Omotola: it’s ‘about time’ we end malaria in Africa
Nollywood star and philanthropist Dr Omotola J Ekeinde believes we are long overdue for a youth campaign to end malaria in Africa. She reveals why she’s proud to Draw The Line Against Malaria.
Hailing from Lagos State, Nollywood star and philanthropist Dr Omotola J Ekeinde is all too familiar with malaria. In fact, most Nigerians experience and live with malaria as part of everyday life.
"Malaria is something we’ve all dealt with in our lives," says Omotola, "In Nigeria, everyone has had it one time or another. To be honest a lot of people don’t think about it - you think it’s normal, like having a headache. So, it is refreshing to be a part of this campaign that is tackling malaria head on as a major problem."
Nigeria carries the highest malaria burden in the world, with 25% of the world’s cases and 24% of global malaria deaths. The disease affects millions of people every year in the country, particularly threatening pregnant women and children. According to the most recent data, malaria kills over 95,000 Nigerians every year.
"I don't know any Nigerian that says 'I've never had malaria'," says Omotola.
"It would be such a beautiful thing if malaria was eradicated from the whole world and especially from Africa. It’s a very big problem for us. It would take away such a big worry for us, ending malaria would mean peace of mind."
The Draw The Line campaign aims to spread the word that we don’t have to accept malaria. We don’t have to accept the deaths, the lost hours of work or school, the missed opportunities.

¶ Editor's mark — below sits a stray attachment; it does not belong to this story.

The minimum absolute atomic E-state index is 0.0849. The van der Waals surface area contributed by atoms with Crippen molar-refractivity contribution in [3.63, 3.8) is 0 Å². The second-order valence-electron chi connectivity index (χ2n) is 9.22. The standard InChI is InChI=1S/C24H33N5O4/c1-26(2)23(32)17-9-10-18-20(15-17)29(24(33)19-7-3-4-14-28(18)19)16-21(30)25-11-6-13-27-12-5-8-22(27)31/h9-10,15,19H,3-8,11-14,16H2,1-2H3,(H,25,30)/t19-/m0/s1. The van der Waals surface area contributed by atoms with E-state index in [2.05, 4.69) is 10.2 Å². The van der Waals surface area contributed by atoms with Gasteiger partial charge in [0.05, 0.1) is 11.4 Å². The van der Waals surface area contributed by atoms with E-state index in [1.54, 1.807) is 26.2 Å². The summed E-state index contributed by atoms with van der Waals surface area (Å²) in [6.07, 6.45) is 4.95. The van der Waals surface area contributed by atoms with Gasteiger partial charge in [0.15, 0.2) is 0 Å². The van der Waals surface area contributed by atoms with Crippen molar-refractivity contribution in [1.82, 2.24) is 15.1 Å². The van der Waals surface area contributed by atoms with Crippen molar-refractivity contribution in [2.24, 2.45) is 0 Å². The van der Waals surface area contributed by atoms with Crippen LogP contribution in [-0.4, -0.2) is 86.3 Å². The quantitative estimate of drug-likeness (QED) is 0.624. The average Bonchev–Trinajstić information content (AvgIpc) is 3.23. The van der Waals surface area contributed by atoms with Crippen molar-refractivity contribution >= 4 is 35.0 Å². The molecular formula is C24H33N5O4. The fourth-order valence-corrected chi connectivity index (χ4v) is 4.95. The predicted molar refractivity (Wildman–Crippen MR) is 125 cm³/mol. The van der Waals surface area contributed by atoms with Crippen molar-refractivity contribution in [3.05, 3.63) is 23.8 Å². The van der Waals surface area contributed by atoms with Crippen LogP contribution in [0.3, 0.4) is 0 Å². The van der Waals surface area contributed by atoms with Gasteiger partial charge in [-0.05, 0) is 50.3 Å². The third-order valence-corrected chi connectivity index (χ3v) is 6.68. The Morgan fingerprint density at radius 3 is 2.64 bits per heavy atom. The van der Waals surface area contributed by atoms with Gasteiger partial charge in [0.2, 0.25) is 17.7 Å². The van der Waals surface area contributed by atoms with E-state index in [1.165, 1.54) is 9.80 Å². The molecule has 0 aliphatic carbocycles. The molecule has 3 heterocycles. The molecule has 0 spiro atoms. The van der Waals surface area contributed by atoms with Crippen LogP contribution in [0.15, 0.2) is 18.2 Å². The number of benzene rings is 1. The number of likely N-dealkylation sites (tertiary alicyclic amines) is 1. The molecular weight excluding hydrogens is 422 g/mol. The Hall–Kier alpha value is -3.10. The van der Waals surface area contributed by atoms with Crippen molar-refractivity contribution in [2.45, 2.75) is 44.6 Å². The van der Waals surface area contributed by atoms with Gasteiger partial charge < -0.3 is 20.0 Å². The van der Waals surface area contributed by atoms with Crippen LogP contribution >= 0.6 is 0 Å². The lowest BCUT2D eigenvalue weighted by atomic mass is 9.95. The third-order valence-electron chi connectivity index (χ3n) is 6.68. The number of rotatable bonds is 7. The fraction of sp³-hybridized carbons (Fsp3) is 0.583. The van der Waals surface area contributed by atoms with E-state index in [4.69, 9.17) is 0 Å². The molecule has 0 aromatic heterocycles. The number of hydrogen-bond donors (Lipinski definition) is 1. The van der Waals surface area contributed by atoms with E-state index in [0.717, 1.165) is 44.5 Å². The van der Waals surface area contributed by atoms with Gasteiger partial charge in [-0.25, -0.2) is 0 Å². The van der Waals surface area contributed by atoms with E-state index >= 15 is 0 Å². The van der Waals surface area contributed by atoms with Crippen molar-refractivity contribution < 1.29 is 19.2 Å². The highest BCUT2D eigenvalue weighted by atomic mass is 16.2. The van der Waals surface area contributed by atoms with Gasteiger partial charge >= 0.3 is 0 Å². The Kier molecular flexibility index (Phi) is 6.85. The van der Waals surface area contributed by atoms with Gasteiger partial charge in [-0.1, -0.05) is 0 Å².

"Now is the time to take our futures back," says Omotola: "I think this is the time we need to stop and say, okay: look at this. Do we really have to live all our lives with this, especially when it actually can be ended?"
In recent years incredible progress has been made in reducing malaria deaths and clearing the path to ending malaria. But without sufficient funding, and with Covid-19 adding more pressure, that progress is in danger.
With this campaign, Omotola hopes that young people in Africa will become engaged with the fight against malaria, calling on leaders to take action and sparking change in their own communities.
"I think the bold, creative approach sets this campaign apart ... it's going to be younger, edgy."
"It feels good being part of a campaign that’s bringing the young people on board."
The energy and style of the campaign featuring the art of Láolú NYC and the direction of Meji Alabi stands out for Omotola. "I think the bold, creative approach sets this campaign apart. Láolú's art is very well known and respected, it is a vibrant addition," she says, "and with Meji Alabi shooting and directing this, I think it’s a powerful mix. It's a good vibe, it's going to be younger, edgy."
Omotola believes that a world without malaria is possible if we work together to achieve it. Join her and Draw The Line Against Malaria today.